A hacker has come forward, claiming to have obtained over 500GB of ASCII text files from Microsoft’s personal GitHub archive. The service posted screenshots that attests it likely that the files obtained was on the 28th of March.
There has been great controversy over the files as the hacker forum post offering it for no cost at all. He tends to exaggerate its actual size, claiming the file on compressing it is 54GB and 500GB when you uncompress. In fact, on compressing, it is 64 GB; research attests to this.
However, the leaked data includes source codes for Azure, Office, and some Windows runtime files and APIs. Also, the files did not appear to include anything sensitive they probably contain passwords left by mistake in the code.
Dustin Metzgar, a former Microsoft software engineer for nearly ten years, says the code is unlikely to contain such data. This is because the tech giant puts in enormous effort and time to ensure removal of secrets from source code.
Metzgar tweeted that there are check-in gates and routine scans for anything that looks like a secret. Making real efforts though, rotating all certs and secrets as well. Nothing is foolproof.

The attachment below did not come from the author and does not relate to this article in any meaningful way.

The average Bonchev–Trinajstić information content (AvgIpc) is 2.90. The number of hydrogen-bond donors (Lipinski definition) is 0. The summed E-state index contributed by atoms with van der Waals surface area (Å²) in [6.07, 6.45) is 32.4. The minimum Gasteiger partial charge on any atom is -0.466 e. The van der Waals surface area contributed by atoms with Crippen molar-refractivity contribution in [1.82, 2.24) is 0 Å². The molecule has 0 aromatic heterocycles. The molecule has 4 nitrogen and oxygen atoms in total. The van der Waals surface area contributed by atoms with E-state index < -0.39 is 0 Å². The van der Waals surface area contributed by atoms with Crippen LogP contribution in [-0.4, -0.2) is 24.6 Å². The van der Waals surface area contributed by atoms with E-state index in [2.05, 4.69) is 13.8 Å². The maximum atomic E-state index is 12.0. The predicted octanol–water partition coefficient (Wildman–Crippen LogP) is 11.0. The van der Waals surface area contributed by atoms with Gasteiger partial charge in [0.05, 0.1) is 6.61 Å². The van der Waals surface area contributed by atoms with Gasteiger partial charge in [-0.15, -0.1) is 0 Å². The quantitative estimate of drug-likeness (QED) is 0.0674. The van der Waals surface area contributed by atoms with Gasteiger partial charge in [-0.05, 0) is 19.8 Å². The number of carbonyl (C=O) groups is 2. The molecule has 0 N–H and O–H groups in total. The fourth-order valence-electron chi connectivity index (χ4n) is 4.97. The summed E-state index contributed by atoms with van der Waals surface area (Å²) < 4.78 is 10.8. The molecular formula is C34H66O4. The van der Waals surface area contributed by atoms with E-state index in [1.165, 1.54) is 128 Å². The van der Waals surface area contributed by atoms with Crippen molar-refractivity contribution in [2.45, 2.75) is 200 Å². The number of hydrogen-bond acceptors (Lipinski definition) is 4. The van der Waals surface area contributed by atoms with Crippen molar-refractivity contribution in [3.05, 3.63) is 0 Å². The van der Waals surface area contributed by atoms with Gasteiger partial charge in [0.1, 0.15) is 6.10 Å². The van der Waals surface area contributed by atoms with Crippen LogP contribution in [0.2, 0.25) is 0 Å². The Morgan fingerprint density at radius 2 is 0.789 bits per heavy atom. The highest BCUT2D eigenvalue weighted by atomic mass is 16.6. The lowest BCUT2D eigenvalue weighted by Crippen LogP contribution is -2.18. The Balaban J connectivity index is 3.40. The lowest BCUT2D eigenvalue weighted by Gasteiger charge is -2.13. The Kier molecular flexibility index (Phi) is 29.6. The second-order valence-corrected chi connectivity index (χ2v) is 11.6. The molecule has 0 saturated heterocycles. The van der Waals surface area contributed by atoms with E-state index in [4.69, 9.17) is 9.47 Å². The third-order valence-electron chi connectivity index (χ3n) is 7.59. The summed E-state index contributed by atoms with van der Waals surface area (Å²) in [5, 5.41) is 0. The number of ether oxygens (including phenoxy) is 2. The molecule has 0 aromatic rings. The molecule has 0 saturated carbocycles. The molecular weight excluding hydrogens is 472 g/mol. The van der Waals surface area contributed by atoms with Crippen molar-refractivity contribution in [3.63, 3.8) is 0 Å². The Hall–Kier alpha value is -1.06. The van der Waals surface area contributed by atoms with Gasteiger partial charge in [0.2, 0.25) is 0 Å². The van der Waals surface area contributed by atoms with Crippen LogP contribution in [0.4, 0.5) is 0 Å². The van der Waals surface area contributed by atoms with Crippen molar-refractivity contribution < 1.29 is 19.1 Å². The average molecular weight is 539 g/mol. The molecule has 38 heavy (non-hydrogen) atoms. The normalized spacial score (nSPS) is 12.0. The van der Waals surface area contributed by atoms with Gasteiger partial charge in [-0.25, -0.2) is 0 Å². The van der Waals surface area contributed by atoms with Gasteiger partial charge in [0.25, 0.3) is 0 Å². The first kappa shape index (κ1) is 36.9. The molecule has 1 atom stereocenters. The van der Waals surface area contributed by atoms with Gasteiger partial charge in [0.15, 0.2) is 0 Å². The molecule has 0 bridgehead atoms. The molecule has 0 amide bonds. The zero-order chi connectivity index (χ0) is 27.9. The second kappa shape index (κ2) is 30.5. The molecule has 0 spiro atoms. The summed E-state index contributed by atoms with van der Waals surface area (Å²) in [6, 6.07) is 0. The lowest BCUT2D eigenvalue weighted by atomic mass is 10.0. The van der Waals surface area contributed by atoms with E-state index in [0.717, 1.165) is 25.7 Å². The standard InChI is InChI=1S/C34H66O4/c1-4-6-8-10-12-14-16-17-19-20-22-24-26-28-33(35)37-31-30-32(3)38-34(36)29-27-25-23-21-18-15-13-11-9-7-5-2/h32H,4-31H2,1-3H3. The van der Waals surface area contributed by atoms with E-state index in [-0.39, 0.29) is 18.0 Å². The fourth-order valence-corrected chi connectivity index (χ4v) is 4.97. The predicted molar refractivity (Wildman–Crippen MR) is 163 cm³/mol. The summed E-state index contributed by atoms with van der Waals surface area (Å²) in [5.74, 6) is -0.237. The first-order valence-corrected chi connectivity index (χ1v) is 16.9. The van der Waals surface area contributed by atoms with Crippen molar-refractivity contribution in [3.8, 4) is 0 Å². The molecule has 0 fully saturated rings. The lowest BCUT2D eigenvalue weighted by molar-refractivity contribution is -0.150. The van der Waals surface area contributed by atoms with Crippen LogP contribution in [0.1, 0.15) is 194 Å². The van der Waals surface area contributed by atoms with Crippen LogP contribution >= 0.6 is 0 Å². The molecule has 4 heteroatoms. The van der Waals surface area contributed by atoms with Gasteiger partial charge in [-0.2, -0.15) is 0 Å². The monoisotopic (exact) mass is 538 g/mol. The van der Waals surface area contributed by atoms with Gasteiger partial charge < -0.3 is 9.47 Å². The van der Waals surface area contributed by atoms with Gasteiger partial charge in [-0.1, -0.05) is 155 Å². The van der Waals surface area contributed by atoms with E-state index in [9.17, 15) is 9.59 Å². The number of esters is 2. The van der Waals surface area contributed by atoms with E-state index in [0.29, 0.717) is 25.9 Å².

Microsoft spokesperson confirmed that the company has declared cognizance of the allegement and has duly kickstarted an investigation, but there was no divulging of additional information. A Microsoft staff had responded to the Twitter post, claiming that the leak was a sham. Interestingly, the same staff took down the tweet quite shortly after. It is, in fact, worth the mention that Microsoft owns GitHub.
Appears to be real
Another twitter user, Nirmal Guru says the leaked source code appears to be real. He however casts the venture off as worthless and unbecoming as Microsoft reveals to the public at one stage or the other all private repositories on GitHub.
However, this seems to be far from the last of our worries as Under The Breach, a reputable source indeed, has reported that the cybercriminal responsible for this hack has also only recently leaked 15 million records stolen from Tokopedia, an e-commerce company based in Indonesia.